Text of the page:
There were sections of former tarmac road now just potholes, there were long sections of diversions that were full of gravel, fine deep soil or sand. The road has many trucks from and to Rwanda and therefore in the dusty sections there was zero visibility at times due to dust and all we could do is wait for the trucks to pass and the dust to settle.
We arrived at Nyakananzi at around 5:30 p.m having covered only about 115 klometers in 3 hours. Our maximum speed on that road was 60 kph if we got lucky. At Nyakanazi there is nowhere to sleep. We stopped to fuel and we could see a very good tarmac. We asked if there were any more diversions ahead and were told only a short one about 500mts long. We hit the road at about 6:00 p.m ready to get to Kahama but hardly 10 kilometers ahead, we got in to the first diversion with many other trucks. This one turned out to be about 2 kilometers but we were so happy when we saw the tarmac again. We pushed the bikes as though to recover all the lost time and get to Kahama but 12 kilometers before Uyovu, we got in to another diversion. At this time it was dark. The best speed we could do on this stretch was a max 40kps. There were many trucks and that slowed us down too. It got worse when we lost visibility, and our only option was to follow the trucks as they seemed to light better and had a better visibility. We eventually arrived at Uyovu at 8:30 p. having covered only about 50 kilometers.
We looked for a place to stay and found a small lodge. We asked the lady working there to help us get some food and she gladly got us some chips mayai. We were finally in Tanzania. What a welcome.
And this is how our 4-day plan became a 5-day plan.
ACTUAL RIDE TO KAHAMA.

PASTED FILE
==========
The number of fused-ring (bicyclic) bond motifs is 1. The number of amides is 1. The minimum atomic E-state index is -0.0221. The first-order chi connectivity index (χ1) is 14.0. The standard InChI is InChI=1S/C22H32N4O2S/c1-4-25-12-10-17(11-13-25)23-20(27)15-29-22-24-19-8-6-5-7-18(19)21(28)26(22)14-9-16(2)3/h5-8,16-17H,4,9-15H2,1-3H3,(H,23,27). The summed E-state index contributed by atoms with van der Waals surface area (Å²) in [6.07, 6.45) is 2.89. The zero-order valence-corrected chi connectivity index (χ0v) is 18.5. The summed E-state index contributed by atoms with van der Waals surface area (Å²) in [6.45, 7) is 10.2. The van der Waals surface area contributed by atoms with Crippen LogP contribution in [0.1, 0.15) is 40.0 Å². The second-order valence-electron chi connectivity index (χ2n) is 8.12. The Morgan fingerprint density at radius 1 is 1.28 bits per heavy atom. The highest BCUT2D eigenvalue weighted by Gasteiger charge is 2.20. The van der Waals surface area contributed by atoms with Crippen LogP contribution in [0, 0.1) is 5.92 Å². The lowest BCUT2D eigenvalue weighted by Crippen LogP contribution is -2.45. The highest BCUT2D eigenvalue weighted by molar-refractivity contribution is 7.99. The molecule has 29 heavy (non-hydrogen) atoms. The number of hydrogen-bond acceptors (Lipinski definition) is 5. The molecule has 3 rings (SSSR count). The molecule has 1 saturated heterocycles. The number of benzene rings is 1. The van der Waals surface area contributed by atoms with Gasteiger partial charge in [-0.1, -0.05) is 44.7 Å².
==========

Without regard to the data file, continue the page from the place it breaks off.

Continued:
The following day we were pretty tired and decided to just do a ride to Kahama and have some good rest. We covered the 145 kms pretty well and first. The road was all good, but the winds get tough sometimes.
RIDING TO SINGIDAM- DAY MILEAG 306 KMS
We spent a night at Kahama and left the following day for Singida. This was going to be 306 kilometers ride. Wamuyu had been to Singida before, and we were excited. We went back to the same PHB hotel she stayed at, a year ago and was really amazing seeing everyone again. We took a walk in the beach just like she did one year ago. One night at Singida and we left for Dodoma.
Hotel are not expensive here and we did not see any backpackers. With Tshs 30,000 (Kshs 1,500), you get a very good room with private bathroom and double bed, AC, TV and fridge. The price includes breakfast too. We highly recommend visiting Singida. Its really beautiful by Lake Singidani.
RIDE TO DODOMA – DAY MILEAGE 232 KMS
Let’s just give this a name! The windy start.
West Tanzania is mainly dominated by a large central plateau and covered with grassland and plains. We had experienced winds before, but they were not as bad. We left Singida in the morning. The first 30 kilometers were really bad. The winds were just crazy, they had been the same the whole of the previous night and we had been warned. A few kilometer into it, we stopped for a wind 101 chat ;). From here on the ride was really good and uneventful.
FINALLY GETTING TO DAR ES ALAM